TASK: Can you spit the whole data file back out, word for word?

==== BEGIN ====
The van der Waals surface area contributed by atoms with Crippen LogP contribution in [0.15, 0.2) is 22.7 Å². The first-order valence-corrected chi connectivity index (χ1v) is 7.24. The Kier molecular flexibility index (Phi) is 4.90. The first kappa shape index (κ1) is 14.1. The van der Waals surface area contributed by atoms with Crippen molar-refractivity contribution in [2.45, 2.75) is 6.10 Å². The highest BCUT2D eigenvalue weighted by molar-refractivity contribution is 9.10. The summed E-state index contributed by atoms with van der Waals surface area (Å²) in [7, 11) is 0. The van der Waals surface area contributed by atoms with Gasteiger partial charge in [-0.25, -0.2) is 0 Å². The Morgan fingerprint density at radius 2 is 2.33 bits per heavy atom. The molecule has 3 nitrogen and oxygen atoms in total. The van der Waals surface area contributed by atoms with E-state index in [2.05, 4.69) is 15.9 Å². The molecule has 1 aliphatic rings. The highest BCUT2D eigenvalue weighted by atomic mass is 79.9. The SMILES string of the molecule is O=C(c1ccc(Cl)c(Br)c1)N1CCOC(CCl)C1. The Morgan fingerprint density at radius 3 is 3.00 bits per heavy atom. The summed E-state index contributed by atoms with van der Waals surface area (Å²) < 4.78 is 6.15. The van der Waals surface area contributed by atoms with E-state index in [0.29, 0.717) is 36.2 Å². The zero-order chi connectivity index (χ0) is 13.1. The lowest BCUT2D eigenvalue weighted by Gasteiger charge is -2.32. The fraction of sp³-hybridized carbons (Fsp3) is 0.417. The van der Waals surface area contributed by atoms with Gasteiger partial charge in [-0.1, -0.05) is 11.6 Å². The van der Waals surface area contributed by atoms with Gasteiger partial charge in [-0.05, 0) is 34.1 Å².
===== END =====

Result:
The van der Waals surface area contributed by atoms with Crippen LogP contribution in [0.15, 0.2) is 22.7 Å². The first-order valence-corrected chi connectivity index (χ1v) is 7.24. The Kier molecular flexibility index (Phi) is 4.90. The first kappa shape index (κ1) is 14.1. The van der Waals surface area contributed by atoms with Crippen molar-refractivity contribution in [2.45, 2.75) is 6.10 Å². The highest BCUT2D eigenvalue weighted by molar-refractivity contribution is 9.10. The summed E-state index contributed by atoms with van der Waals surface area (Å²) in [7, 11) is 0. The van der Waals surface area contributed by atoms with Gasteiger partial charge in [-0.25, -0.2) is 0 Å². The Morgan fingerprint density at radius 2 is 2.33 bits per heavy atom. The molecule has 3 nitrogen and oxygen atoms in total. The van der Waals surface area contributed by atoms with E-state index in [2.05, 4.69) is 15.9 Å². The molecule has 1 aliphatic rings. The highest BCUT2D eigenvalue weighted by atomic mass is 79.9. The SMILES string of the molecule is O=C(c1ccc(Cl)c(Br)c1)N1CCOC(CCl)C1. The Morgan fingerprint density at radius 3 is 3.00 bits per heavy atom. The summed E-state index contributed by atoms with van der Waals surface area (Å²) < 4.78 is 6.15. The van der Waals surface area contributed by atoms with E-state index in [0.29, 0.717) is 36.2 Å². The zero-order chi connectivity index (χ0) is 13.1. The lowest BCUT2D eigenvalue weighted by Gasteiger charge is -2.32. The fraction of sp³-hybridized carbons (Fsp3) is 0.417. The van der Waals surface area contributed by atoms with Gasteiger partial charge in [-0.1, -0.05) is 11.6 Å². The van der Waals surface area contributed by atoms with Gasteiger partial charge in [-0.05, 0) is 34.1 Å².